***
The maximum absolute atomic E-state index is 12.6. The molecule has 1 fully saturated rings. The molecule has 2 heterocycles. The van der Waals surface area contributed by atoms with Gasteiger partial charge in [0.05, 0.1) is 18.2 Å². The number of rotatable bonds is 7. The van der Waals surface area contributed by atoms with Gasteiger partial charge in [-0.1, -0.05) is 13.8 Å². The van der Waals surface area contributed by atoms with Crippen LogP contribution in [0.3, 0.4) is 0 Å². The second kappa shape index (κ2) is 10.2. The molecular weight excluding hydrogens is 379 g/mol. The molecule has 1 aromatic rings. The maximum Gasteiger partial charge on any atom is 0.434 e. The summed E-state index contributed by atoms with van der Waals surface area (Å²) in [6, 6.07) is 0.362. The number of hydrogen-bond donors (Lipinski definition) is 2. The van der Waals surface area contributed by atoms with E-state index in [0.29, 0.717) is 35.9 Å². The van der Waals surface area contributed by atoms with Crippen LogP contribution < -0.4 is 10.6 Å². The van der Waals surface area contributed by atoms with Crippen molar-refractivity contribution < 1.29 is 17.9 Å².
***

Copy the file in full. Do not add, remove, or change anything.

The maximum absolute atomic E-state index is 12.6. The molecule has 1 fully saturated rings. The molecule has 2 heterocycles. The van der Waals surface area contributed by atoms with Gasteiger partial charge in [0.05, 0.1) is 18.2 Å². The number of rotatable bonds is 7. The van der Waals surface area contributed by atoms with Gasteiger partial charge in [-0.1, -0.05) is 13.8 Å². The van der Waals surface area contributed by atoms with Crippen LogP contribution in [0.3, 0.4) is 0 Å². The second kappa shape index (κ2) is 10.2. The molecular weight excluding hydrogens is 379 g/mol. The molecule has 1 aromatic rings. The maximum Gasteiger partial charge on any atom is 0.434 e. The summed E-state index contributed by atoms with van der Waals surface area (Å²) in [6, 6.07) is 0.362. The number of hydrogen-bond donors (Lipinski definition) is 2. The van der Waals surface area contributed by atoms with E-state index in [0.29, 0.717) is 35.9 Å². The van der Waals surface area contributed by atoms with Crippen LogP contribution < -0.4 is 10.6 Å². The van der Waals surface area contributed by atoms with Crippen molar-refractivity contribution < 1.29 is 17.9 Å².